Talk the Walk: Stand in Your Target Audience’s Shoes

Posted By on May 17, 2013

pair of shoes in sepia

If you want to find the pinch point between what your target audience wants to hear and what you have to say, try on their shoes and walk around for a while. Photo copyright 2013 Cynthia Hartwig

Guest blogger Michael Shilling writes for Microsoft’s MSN Music and now for Two Pens. Welcome Michael! He is the author of the novel Rock Bottom (Little, Brown and Company, 2009) and numerous short stories.

Communicating is about connecting, yet the number one mistake that social media content producers and creators make is that they treat themselves, not their readers, as their audience. They use jargon only they understand, make references only they will get, and speak in a voice that is clever for clever’s sake. Ultimately, they look inward, not outward, connecting only with themselves and missing out on countless opportunities to grow their brand, their products, their bottom line.

Yes, that’s the pep talk. Now, here are a few questions to entertain and pass along to the people in charge of your social media to get your company audience-centric:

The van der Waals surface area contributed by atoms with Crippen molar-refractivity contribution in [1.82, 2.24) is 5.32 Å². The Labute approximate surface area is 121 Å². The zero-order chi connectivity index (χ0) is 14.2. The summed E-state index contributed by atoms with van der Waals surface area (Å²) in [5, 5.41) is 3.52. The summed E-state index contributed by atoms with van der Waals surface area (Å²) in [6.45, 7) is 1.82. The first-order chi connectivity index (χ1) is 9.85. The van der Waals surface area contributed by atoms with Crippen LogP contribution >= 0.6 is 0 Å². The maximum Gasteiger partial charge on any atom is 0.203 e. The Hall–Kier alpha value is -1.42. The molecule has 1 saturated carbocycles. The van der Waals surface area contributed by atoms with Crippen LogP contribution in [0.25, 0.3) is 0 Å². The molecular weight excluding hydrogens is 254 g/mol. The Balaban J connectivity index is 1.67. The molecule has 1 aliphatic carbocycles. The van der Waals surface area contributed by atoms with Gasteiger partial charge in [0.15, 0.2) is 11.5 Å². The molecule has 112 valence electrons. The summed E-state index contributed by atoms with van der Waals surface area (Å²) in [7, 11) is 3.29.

1. What Does Your Audience Want and Need?

Every company has a story, and at the heart of that story lies the audience. Exxon doesn’t sell gasoline – it sells mobility and travel. Microsoft doesn’t sell software – it sells productivity and innovation. In other words, these companies take the tangible product or service they provide and turn it into a broader desire or concept that they can illustrate in narratives, case studies, anecdotes that together tell a larger tale that will appeal to their audience. So, when you’re creating your social media content, ask yourself how you can render that same alchemy. How does what you provide make your audience’s life easier, funner, better?

2. What Doesn’t Your audience Know About your Company that will Surprise and Interest Them and Keep Them Coming Back?

You’re immersed in your company. You live it and breathe it. Your audience? Not so much. But when creating social media, content professionals often assume all kinds of information, knowledge, and perspectives that their audience does not yet have. Chances are high they don’t know most of the things about your company that you take for granted. Brainstorm and think about how you can tell them about all the great aspects of your company in a way that tells stories, entertains, and builds a sense that what you do is indispensable to their lives.

Remember, social media is about reaching out to your audience, not looking inward. Think in an audience-centric way, and customers will send thank-you notes–in the form of following you.